You should check that your code fails gracefully, too. That was a really hard one for me to learn- I wrote code that had all kinds of silly dependecies (servers being kept up by other people's personal cron jobs, report files being available in random places, etc), and then forgot about the scripts. When the script would start randomly failing because something it had depended on changed, it would take me forever to track down the problem. I try to be really paranoid now, and wrap stuff in evals, check return codes from system calls, & write error strings that make sense. It's good to not have to explain to people that you have no clue why your tool started failing over weekend & that you'll have to get back to them in a day or two. Although I guess that if you're leaving, you won't have to deal with that part. (:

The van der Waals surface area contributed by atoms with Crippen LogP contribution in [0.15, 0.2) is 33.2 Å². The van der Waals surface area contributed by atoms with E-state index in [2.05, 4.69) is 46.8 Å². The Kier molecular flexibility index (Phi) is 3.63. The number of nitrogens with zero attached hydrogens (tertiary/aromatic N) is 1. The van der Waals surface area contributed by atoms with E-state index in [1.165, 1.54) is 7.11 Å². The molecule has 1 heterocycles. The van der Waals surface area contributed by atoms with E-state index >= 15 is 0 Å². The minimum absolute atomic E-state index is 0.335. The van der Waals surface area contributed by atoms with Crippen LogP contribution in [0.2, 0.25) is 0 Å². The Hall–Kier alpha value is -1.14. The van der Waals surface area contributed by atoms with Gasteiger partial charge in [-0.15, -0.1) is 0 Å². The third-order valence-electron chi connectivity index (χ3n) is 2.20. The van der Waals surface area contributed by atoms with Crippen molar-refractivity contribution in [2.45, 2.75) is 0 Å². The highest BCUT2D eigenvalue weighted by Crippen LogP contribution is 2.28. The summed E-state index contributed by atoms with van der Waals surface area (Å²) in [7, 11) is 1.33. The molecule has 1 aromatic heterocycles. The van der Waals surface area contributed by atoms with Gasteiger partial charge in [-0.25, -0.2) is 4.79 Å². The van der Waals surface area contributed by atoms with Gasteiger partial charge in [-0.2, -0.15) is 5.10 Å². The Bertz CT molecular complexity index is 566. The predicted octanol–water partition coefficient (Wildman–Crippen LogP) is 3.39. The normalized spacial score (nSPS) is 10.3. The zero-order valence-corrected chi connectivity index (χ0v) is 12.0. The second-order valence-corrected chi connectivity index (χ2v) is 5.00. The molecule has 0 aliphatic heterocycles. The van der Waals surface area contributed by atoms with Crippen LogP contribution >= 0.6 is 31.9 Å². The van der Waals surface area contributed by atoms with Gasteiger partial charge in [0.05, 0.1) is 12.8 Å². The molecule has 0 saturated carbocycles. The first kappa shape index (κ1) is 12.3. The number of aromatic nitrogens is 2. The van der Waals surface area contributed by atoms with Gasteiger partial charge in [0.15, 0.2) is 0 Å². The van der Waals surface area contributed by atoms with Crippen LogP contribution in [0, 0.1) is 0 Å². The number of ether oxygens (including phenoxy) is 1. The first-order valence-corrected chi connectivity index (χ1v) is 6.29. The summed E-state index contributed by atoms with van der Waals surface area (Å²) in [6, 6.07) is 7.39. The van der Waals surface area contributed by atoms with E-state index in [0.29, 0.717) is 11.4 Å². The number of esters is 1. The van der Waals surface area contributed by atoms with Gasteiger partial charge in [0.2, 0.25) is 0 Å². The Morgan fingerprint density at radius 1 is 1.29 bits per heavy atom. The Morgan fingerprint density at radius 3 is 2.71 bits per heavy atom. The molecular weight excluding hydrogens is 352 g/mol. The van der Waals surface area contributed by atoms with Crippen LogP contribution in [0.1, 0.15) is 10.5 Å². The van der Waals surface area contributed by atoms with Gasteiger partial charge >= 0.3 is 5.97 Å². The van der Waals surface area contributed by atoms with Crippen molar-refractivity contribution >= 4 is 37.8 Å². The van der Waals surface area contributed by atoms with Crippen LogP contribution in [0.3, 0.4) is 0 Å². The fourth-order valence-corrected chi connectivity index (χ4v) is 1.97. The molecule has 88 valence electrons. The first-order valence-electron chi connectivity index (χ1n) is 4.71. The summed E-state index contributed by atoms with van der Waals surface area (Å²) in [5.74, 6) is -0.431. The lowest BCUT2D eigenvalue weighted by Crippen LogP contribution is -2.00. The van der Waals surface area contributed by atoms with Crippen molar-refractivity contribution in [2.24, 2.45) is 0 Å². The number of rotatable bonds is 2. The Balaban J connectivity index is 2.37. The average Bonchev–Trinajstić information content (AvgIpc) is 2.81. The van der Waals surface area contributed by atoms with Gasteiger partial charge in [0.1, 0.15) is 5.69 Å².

It's really hard to make the adjustment from hacking code for your CS homework or your own website to writing code that people depend on to do work, though. I'm always finding new things that I should be doing & becoming embarassed that I hadn't been doing them before. -- cat
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